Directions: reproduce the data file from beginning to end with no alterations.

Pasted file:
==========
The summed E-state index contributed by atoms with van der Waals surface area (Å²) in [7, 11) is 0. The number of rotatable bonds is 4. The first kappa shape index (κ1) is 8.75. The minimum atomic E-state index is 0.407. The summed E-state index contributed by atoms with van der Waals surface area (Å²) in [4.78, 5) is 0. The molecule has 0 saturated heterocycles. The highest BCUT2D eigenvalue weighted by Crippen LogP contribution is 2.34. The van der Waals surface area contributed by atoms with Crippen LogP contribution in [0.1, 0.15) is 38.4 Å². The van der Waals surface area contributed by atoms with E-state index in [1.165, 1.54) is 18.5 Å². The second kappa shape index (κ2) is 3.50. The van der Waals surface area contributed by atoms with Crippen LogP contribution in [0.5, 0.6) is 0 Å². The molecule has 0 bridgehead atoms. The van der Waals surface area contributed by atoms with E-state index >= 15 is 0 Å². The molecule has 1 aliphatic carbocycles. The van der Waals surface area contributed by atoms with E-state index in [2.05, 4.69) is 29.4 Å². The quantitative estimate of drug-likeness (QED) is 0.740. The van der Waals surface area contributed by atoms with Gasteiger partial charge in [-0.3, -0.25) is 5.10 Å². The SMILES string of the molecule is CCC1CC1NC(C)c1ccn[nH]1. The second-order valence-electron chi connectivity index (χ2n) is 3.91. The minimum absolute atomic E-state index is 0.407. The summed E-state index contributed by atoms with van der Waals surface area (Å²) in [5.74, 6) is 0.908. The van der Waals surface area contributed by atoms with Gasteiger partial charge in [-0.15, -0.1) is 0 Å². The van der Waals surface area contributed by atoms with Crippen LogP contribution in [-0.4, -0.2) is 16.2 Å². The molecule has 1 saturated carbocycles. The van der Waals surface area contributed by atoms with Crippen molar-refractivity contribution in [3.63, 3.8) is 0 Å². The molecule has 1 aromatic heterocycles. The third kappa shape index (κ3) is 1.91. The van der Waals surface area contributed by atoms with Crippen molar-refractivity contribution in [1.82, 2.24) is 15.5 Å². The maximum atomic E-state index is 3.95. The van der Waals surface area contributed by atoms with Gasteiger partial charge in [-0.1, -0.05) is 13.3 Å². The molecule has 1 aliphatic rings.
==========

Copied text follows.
The summed E-state index contributed by atoms with van der Waals surface area (Å²) in [7, 11) is 0. The number of rotatable bonds is 4. The first kappa shape index (κ1) is 8.75. The minimum atomic E-state index is 0.407. The summed E-state index contributed by atoms with van der Waals surface area (Å²) in [4.78, 5) is 0. The molecule has 0 saturated heterocycles. The highest BCUT2D eigenvalue weighted by Crippen LogP contribution is 2.34. The van der Waals surface area contributed by atoms with Crippen LogP contribution in [0.1, 0.15) is 38.4 Å². The van der Waals surface area contributed by atoms with E-state index in [1.165, 1.54) is 18.5 Å². The second kappa shape index (κ2) is 3.50. The van der Waals surface area contributed by atoms with Crippen LogP contribution in [0.5, 0.6) is 0 Å². The molecule has 0 bridgehead atoms. The van der Waals surface area contributed by atoms with E-state index >= 15 is 0 Å². The molecule has 1 aliphatic carbocycles. The van der Waals surface area contributed by atoms with E-state index in [2.05, 4.69) is 29.4 Å². The quantitative estimate of drug-likeness (QED) is 0.740. The van der Waals surface area contributed by atoms with Gasteiger partial charge in [-0.3, -0.25) is 5.10 Å². The SMILES string of the molecule is CCC1CC1NC(C)c1ccn[nH]1. The second-order valence-electron chi connectivity index (χ2n) is 3.91. The minimum absolute atomic E-state index is 0.407. The summed E-state index contributed by atoms with van der Waals surface area (Å²) in [5.74, 6) is 0.908. The van der Waals surface area contributed by atoms with Gasteiger partial charge in [-0.15, -0.1) is 0 Å². The van der Waals surface area contributed by atoms with Crippen LogP contribution in [-0.4, -0.2) is 16.2 Å². The molecule has 1 saturated carbocycles. The van der Waals surface area contributed by atoms with Crippen molar-refractivity contribution in [3.63, 3.8) is 0 Å². The molecule has 1 aromatic heterocycles. The third kappa shape index (κ3) is 1.91. The van der Waals surface area contributed by atoms with Crippen molar-refractivity contribution in [1.82, 2.24) is 15.5 Å². The maximum atomic E-state index is 3.95. The van der Waals surface area contributed by atoms with Gasteiger partial charge in [-0.1, -0.05) is 13.3 Å². The molecule has 1 aliphatic rings.